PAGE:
- Do not accept an offer by anyone to take you to a shop that sells “the best / the cheapest / the most perfect” item as you will find yourself in a shop in a hard sell situation.
- Do not accept a free gift from anyone outside a shop as you may then be accused of stealing and asked to pay.
- Don’t leave your accommodation with anyone claiming to be your tour driver without asking for proof. Your tour driver will know all the details of your tour, a fake guide will not. If in doubt call the So Morocco office for clarification. (This is only a risk if you book city hotels direct instead of using our trusted partners)
Remember Consular Officers are able to help you. For details of what support you can receive and to contact the nearest British Consulate follow this link – FCO
If you have chosen to spend a few days in Marrakech before or after your tour with us, we strongly recommend that you utilise our extensive knowledge and experience when booking accommodation. If you have chosen hotels which are not our trusted partners, you may be exposed to tourist scams especially during the journey from our vehicle to your hotel as there is rarely close parking in these pedestrianised areas. Please bear in mind when booking direct, on line that you should make yourself aware of the quality of the neighbourhood, the parking and access situation and the trustworthiness of the staff.
Hashish is known locally as kif and is grown extensively in the Rif Mountains. However, the drug is illegal and the penalty is up to ten years imprisonment in a harsh Moroccan prison.
If you are offered drugs on the street it may well be by undercover police who specifically target tourists. Avoid any involvement with illegal drugs and do not carry parcels or luggage through customs for other people.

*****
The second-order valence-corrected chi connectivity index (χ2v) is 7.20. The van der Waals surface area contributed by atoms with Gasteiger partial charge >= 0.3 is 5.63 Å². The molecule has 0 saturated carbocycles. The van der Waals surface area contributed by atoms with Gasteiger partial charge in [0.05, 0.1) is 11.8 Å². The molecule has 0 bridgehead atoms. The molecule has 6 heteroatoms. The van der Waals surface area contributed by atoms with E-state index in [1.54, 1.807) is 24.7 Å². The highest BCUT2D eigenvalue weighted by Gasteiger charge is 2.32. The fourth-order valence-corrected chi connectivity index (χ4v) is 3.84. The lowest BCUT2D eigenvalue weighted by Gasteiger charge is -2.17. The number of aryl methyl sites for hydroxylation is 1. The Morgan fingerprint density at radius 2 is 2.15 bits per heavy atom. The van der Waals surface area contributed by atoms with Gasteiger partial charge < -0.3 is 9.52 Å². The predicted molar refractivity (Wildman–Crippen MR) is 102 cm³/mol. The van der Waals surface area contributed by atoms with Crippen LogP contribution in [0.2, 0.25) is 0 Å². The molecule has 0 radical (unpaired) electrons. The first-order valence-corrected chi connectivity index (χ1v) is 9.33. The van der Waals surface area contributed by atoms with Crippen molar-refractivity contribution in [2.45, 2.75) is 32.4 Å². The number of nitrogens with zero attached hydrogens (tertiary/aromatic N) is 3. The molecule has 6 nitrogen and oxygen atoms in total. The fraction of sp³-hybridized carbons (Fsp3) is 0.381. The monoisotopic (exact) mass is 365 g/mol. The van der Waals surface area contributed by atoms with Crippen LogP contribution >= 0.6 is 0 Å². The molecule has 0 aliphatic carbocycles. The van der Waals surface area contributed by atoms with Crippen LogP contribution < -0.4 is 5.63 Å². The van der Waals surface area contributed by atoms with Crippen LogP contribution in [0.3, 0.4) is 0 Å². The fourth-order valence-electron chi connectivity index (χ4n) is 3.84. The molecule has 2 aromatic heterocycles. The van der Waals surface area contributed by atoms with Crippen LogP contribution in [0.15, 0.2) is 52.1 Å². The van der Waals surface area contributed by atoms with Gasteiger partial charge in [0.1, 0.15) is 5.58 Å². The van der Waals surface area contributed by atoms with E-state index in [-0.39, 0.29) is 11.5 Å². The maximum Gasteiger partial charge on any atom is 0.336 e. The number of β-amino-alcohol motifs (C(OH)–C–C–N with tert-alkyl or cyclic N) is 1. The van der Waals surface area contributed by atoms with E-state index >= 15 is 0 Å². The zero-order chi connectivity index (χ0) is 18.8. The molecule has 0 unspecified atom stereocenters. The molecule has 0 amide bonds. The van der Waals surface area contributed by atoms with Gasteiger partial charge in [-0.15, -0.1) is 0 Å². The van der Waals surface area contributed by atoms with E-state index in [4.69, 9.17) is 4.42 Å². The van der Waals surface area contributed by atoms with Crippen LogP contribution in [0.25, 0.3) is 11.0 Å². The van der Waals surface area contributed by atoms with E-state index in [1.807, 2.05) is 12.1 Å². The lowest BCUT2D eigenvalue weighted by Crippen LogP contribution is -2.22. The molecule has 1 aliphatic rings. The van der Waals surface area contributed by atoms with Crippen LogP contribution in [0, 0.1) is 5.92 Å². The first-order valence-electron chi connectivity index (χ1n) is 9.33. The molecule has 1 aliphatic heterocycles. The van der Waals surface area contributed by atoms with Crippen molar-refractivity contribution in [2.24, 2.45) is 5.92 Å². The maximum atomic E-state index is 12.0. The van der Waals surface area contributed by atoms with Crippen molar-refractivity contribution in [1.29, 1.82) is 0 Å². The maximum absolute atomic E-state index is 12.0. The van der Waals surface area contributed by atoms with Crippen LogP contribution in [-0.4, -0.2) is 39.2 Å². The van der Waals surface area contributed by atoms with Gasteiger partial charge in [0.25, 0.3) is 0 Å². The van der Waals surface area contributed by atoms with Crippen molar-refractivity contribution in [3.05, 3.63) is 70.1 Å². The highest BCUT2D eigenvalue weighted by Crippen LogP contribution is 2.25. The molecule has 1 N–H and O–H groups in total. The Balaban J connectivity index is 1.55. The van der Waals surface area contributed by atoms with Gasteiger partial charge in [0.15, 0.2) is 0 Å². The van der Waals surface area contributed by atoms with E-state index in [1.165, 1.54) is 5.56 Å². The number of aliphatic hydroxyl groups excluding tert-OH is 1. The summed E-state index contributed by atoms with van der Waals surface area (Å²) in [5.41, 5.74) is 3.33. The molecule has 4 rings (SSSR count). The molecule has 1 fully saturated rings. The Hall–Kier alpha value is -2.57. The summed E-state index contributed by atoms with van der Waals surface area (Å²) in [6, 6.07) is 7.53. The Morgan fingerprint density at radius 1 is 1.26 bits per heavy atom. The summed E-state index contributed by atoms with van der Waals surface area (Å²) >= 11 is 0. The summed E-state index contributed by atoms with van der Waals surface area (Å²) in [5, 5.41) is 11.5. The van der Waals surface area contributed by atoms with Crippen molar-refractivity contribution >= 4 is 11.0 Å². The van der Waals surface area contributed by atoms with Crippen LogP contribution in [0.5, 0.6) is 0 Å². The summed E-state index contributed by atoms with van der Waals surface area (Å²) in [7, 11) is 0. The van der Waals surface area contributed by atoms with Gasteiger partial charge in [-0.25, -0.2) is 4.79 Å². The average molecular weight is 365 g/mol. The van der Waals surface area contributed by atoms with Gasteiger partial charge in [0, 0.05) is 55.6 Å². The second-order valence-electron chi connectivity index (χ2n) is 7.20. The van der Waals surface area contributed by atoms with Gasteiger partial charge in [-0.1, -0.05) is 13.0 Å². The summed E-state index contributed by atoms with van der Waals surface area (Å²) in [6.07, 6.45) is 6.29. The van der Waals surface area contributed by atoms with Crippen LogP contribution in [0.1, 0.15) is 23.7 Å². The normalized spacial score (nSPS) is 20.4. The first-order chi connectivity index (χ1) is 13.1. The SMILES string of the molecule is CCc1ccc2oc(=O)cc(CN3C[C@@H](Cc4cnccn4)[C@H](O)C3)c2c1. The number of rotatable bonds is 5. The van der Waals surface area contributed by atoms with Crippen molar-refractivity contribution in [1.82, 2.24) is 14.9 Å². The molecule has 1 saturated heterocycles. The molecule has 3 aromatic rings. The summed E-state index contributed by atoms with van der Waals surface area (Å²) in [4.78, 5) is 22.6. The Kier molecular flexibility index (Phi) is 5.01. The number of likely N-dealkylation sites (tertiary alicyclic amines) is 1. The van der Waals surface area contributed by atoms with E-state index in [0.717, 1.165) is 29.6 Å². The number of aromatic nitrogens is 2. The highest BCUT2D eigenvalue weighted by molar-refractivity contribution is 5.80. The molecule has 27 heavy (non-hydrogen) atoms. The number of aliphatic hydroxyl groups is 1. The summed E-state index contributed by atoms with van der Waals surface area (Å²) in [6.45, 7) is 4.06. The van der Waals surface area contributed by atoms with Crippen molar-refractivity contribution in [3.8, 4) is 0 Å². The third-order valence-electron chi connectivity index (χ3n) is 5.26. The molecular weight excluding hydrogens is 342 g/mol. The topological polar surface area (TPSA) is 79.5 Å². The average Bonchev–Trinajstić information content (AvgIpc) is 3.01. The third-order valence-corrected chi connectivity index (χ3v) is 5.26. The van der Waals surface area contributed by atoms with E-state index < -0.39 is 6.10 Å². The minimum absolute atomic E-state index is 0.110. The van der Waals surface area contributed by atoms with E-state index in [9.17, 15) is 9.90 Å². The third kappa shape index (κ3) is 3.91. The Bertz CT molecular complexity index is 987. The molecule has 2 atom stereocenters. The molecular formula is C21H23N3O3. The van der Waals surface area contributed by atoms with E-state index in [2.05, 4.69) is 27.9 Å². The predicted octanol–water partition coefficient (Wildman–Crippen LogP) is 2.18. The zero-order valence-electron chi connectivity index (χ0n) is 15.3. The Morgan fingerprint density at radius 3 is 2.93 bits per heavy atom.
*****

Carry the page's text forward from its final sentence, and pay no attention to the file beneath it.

Update August 2017 – Local and unofficial reports state that security has been tightened in the very North of Morocco, near the southern tip of Spain. However, there is no travel advice update from the Foreign and Commonwealth Office.
Update June 2017 – The FCO has issued a travel advice update advising vigilance in the northern area of Al Hoceima following a series of protests. As this area is away from mainstream tourism it shouldn’t adversely affect you.
Update Feb 2017 – Morocco & the USA launched “Group of Friends” a counter-terrorism and anti-extremism initiative which focusses on human rights dialogue and sharing of lessons learned it will promote best practice approaches against violent extremism. This “Geneva Dialogue” joins a long list of joint US – Morocco programs to combat terrorism through training, information sharing, cyber forensics, evidence management procedures, border security and rehabilitation (to name but a few.) In addition, Morocco is a member of the Trans-Saharan Counter Terrorism Partnership, a founding member of the Global Counter Terrorism Forum and a major non-NATO ally.